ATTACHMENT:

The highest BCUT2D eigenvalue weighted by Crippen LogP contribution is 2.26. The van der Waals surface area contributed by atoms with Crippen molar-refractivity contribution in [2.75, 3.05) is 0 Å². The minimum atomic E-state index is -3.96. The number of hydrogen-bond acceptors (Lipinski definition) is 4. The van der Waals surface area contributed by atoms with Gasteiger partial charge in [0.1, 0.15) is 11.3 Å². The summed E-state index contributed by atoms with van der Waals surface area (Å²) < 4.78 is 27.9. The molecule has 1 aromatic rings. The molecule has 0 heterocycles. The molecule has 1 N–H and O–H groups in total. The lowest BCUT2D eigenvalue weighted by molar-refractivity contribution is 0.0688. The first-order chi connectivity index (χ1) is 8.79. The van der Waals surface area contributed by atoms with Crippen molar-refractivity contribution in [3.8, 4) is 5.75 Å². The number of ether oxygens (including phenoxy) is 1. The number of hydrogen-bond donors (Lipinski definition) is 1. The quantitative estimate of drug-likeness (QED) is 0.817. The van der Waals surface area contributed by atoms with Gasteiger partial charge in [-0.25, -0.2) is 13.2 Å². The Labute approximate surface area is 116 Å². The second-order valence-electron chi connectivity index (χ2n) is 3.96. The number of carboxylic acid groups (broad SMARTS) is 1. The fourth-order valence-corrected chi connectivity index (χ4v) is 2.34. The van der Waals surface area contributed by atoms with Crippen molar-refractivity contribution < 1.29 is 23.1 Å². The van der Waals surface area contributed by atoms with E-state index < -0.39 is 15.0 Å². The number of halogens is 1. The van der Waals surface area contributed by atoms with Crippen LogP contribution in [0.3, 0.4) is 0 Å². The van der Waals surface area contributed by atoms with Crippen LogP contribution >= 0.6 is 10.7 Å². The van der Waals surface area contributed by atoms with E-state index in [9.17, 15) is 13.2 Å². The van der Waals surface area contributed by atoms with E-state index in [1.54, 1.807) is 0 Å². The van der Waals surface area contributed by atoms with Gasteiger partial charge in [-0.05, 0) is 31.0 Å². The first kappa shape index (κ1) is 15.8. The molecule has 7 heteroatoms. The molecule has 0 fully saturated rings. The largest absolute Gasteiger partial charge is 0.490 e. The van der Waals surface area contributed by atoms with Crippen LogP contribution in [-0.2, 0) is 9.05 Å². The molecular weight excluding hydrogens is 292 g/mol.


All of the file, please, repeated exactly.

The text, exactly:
The highest BCUT2D eigenvalue weighted by Crippen LogP contribution is 2.26. The van der Waals surface area contributed by atoms with Crippen molar-refractivity contribution in [2.75, 3.05) is 0 Å². The minimum atomic E-state index is -3.96. The number of hydrogen-bond acceptors (Lipinski definition) is 4. The van der Waals surface area contributed by atoms with Gasteiger partial charge in [0.1, 0.15) is 11.3 Å². The summed E-state index contributed by atoms with van der Waals surface area (Å²) < 4.78 is 27.9. The molecule has 1 aromatic rings. The molecule has 0 heterocycles. The molecule has 1 N–H and O–H groups in total. The lowest BCUT2D eigenvalue weighted by molar-refractivity contribution is 0.0688. The first-order chi connectivity index (χ1) is 8.79. The van der Waals surface area contributed by atoms with Crippen molar-refractivity contribution in [3.8, 4) is 5.75 Å². The number of ether oxygens (including phenoxy) is 1. The number of hydrogen-bond donors (Lipinski definition) is 1. The quantitative estimate of drug-likeness (QED) is 0.817. The van der Waals surface area contributed by atoms with Gasteiger partial charge in [-0.25, -0.2) is 13.2 Å². The Labute approximate surface area is 116 Å². The second-order valence-electron chi connectivity index (χ2n) is 3.96. The number of carboxylic acid groups (broad SMARTS) is 1. The fourth-order valence-corrected chi connectivity index (χ4v) is 2.34. The van der Waals surface area contributed by atoms with Crippen molar-refractivity contribution < 1.29 is 23.1 Å². The van der Waals surface area contributed by atoms with E-state index < -0.39 is 15.0 Å². The number of halogens is 1. The van der Waals surface area contributed by atoms with Crippen LogP contribution in [0.3, 0.4) is 0 Å². The van der Waals surface area contributed by atoms with Crippen LogP contribution >= 0.6 is 10.7 Å². The van der Waals surface area contributed by atoms with E-state index in [9.17, 15) is 13.2 Å². The van der Waals surface area contributed by atoms with E-state index in [1.54, 1.807) is 0 Å². The van der Waals surface area contributed by atoms with Gasteiger partial charge in [-0.05, 0) is 31.0 Å². The first kappa shape index (κ1) is 15.8. The molecule has 7 heteroatoms. The molecule has 0 fully saturated rings. The largest absolute Gasteiger partial charge is 0.490 e. The van der Waals surface area contributed by atoms with Crippen LogP contribution in [-0.2, 0) is 9.05 Å². The molecular weight excluding hydrogens is 292 g/mol.